So what did he mean by the heavy emphasis on the word "must"? Was it merely rhetorical flourish ... or was it exactly the same "must never happen" as he used to say he intended to trample over the independence of the Scottish legal system? If anybody is in any doubt, look at this part of his same speech:

Now I know that there will be compromises and I want to tell you that there may be things we have to do that sometimes we won't like. Next May, there'll be a referendum on electoral reform. Now I don't want to change our voting system any more than most of you want to change our voting system. But let me just say this: let's not waste any time trying to wreck this bill – let's get out there and win this vote in the country.

This statement is perfectly reasonable. He acknowledges that electoral reform is a subject that people should be allowed to decide in a referendum, so he has allowed the referendum to happen, even though he will campaign for a No vote in it.

So why will he not do the same on the matter of independence? Why does his party, along with the two other unionist parties, continue to refuse to allow a referendum on independence in Scotland? If he was being consistent he would say:

Now I don't want to change our voting system Scotland to become independent any more than most of you want to change our voting system Scotland to become independent. But let me just say this: let's not waste any time trying to wreck this bill the SNP's referendum bill – let's get out there and win this vote in the country.

But being consistent is hardly a Tory strong point. If the Tories were so confident that a vote on Scottish independence would be lost, they would surely welcome a referendum to prove it.


These two examples—lack of respect for the independence of the Scottish legal system and the unwillingness to allow a referendum on independence—clearly show us that the only thing that's strong about Cameron is his desire to use strong arm tactics at the expense of democracy.

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glynbeddau said...

Cameron's true nature has been shown On Dick Coles of Mebyon Kernow blog.
I reproduced it on my National Left Blog but look at Dick's post he's always worth a visit anytin#me.

glynbeddau said...

don't know what happened there "anytime"

MH said...

Yes, Glyn. I read it and I agree. For the Tories, the only thing that matters is that any other identity is subordinate to British identity.

Hendre said...

I've yet to hear Cameron explain what was 'wrong' about the decision. Is compassionate release wrong in principle for all prisoners? Or does he mean an exception should have been made in the case of Al Megrahi. What legal argument (contestable in court) does Cameron think Macaskill should have made to keep Al Megrahi in prison, bearing in mind that another part of the Scottish justice system had determined that there were grounds to challenge his original conviction?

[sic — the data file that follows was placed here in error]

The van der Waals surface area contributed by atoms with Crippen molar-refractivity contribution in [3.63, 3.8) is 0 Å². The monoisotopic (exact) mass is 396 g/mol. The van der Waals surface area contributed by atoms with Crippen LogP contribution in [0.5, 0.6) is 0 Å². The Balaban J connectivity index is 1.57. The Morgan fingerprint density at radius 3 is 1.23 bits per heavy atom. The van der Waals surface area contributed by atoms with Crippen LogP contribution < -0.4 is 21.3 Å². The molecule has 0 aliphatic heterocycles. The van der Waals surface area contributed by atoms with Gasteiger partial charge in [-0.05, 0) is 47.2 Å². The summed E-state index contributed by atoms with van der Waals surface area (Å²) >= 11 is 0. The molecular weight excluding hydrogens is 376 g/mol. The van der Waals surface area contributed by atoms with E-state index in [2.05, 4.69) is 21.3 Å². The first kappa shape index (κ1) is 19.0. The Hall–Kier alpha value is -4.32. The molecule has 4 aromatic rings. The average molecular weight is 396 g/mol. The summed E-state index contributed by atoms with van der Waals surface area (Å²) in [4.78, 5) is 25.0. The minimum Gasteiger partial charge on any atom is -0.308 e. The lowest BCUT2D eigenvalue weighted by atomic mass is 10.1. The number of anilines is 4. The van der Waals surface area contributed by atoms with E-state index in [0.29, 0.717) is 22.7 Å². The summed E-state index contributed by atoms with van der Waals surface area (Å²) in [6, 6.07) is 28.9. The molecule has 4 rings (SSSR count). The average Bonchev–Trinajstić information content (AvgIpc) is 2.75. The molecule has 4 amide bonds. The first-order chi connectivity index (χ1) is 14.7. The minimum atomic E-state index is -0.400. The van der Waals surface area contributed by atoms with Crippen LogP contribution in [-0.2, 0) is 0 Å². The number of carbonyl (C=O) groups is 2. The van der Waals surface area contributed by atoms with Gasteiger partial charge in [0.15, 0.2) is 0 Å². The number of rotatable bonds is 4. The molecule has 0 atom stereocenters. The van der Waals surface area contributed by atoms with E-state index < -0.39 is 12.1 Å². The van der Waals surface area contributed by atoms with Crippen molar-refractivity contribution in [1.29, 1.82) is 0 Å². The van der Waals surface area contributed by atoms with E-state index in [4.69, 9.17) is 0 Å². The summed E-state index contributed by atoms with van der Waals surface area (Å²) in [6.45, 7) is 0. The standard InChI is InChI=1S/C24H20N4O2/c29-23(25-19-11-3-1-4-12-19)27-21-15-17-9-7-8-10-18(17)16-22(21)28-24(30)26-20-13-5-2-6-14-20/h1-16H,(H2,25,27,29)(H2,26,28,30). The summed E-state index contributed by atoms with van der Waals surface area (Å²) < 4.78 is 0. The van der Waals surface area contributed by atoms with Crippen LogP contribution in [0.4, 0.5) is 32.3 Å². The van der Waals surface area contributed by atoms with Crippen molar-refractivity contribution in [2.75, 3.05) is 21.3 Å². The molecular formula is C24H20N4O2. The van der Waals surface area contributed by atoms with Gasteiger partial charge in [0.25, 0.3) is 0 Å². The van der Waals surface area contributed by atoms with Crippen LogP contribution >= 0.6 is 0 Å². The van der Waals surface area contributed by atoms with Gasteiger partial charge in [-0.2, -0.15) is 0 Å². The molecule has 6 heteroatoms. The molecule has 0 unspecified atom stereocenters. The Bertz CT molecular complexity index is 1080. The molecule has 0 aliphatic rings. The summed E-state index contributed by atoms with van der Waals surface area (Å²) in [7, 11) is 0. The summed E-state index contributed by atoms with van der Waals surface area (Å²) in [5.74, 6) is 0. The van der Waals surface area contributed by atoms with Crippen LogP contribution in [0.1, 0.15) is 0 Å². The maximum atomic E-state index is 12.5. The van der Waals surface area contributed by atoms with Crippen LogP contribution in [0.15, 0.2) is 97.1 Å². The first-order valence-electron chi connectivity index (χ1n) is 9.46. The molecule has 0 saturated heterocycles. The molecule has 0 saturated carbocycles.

Pure grandstanding from Cameron.

Unknown said...

I've always thought it a delicious irony that the Al Megrahi affair proved so embarrassing for the British Government!

A long overdue payback for the ' Britain <==> England' equivalence that HM Gov has been quite happy to promulgate throughout the world for so long!

I was a a little disappointed, but delighted at the same time, to notice that the USA - where each COUNTY, let alone each state, has its own independent judicial system - failed to understand that the UK is now devolved (though this decision would have been taken in Scotland before devolution).

It demonstrates how overdue it is for English Politicians, and British Diplomats worldwide to be thoroughly educated in the new order!

Unknown said...

Cameron knows nothing about al-Megrahi or the history of that case. It is pathetic posturing and grandstanding in the name of British imperialism and colonialism. We can tell from their policies that the British parties do not understand the principle of compassion anyway.

MH said...

I agree with the first two sentences, WR, but I think you've over-painted the picture in the third.

Compassionate release is something that ministers from unionist parties have been able to apply perfectly well when they have been in power, both at Holyrood and Westminster. So it's not that they don't understand the principle ... it's a question of how consistently they apply it.

The Labour government in Westminster, in this case, did exactly the right thing by saying compassionate release was entirely a matter for Scotland to decide. Although they didn't do so well beforehand when they tried to arrange a transfer without consulting the Scottish authorities. So we could give them half marks.

In contrast, the Tories are just demonstrating double standards.

Unknown said...

Fair points MH. I fear my rhetoric was coloured by what seem like the anti-Welsh actions of the Tory government these past few weeks.